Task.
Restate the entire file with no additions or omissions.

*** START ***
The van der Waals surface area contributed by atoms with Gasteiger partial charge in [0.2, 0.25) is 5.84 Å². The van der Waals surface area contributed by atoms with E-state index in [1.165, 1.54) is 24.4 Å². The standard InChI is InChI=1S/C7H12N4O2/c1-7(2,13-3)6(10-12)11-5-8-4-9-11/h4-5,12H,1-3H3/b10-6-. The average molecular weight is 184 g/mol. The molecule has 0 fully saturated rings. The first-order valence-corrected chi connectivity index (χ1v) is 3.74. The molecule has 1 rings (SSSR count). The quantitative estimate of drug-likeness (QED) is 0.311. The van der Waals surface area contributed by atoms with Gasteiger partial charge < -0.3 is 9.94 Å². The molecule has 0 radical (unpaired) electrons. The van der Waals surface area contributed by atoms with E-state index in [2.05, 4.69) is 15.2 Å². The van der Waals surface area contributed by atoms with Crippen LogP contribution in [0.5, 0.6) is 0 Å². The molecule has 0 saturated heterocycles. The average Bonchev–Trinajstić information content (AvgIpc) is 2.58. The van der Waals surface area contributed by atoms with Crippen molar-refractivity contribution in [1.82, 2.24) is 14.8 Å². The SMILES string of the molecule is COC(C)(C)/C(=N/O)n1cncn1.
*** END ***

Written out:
The van der Waals surface area contributed by atoms with Gasteiger partial charge in [0.2, 0.25) is 5.84 Å². The van der Waals surface area contributed by atoms with E-state index in [1.165, 1.54) is 24.4 Å². The standard InChI is InChI=1S/C7H12N4O2/c1-7(2,13-3)6(10-12)11-5-8-4-9-11/h4-5,12H,1-3H3/b10-6-. The average molecular weight is 184 g/mol. The molecule has 0 fully saturated rings. The first-order valence-corrected chi connectivity index (χ1v) is 3.74. The molecule has 1 rings (SSSR count). The quantitative estimate of drug-likeness (QED) is 0.311. The van der Waals surface area contributed by atoms with Gasteiger partial charge < -0.3 is 9.94 Å². The molecule has 0 radical (unpaired) electrons. The van der Waals surface area contributed by atoms with E-state index in [2.05, 4.69) is 15.2 Å². The van der Waals surface area contributed by atoms with Crippen LogP contribution in [0.5, 0.6) is 0 Å². The molecule has 0 saturated heterocycles. The average Bonchev–Trinajstić information content (AvgIpc) is 2.58. The van der Waals surface area contributed by atoms with Crippen molar-refractivity contribution in [1.82, 2.24) is 14.8 Å². The SMILES string of the molecule is COC(C)(C)/C(=N/O)n1cncn1.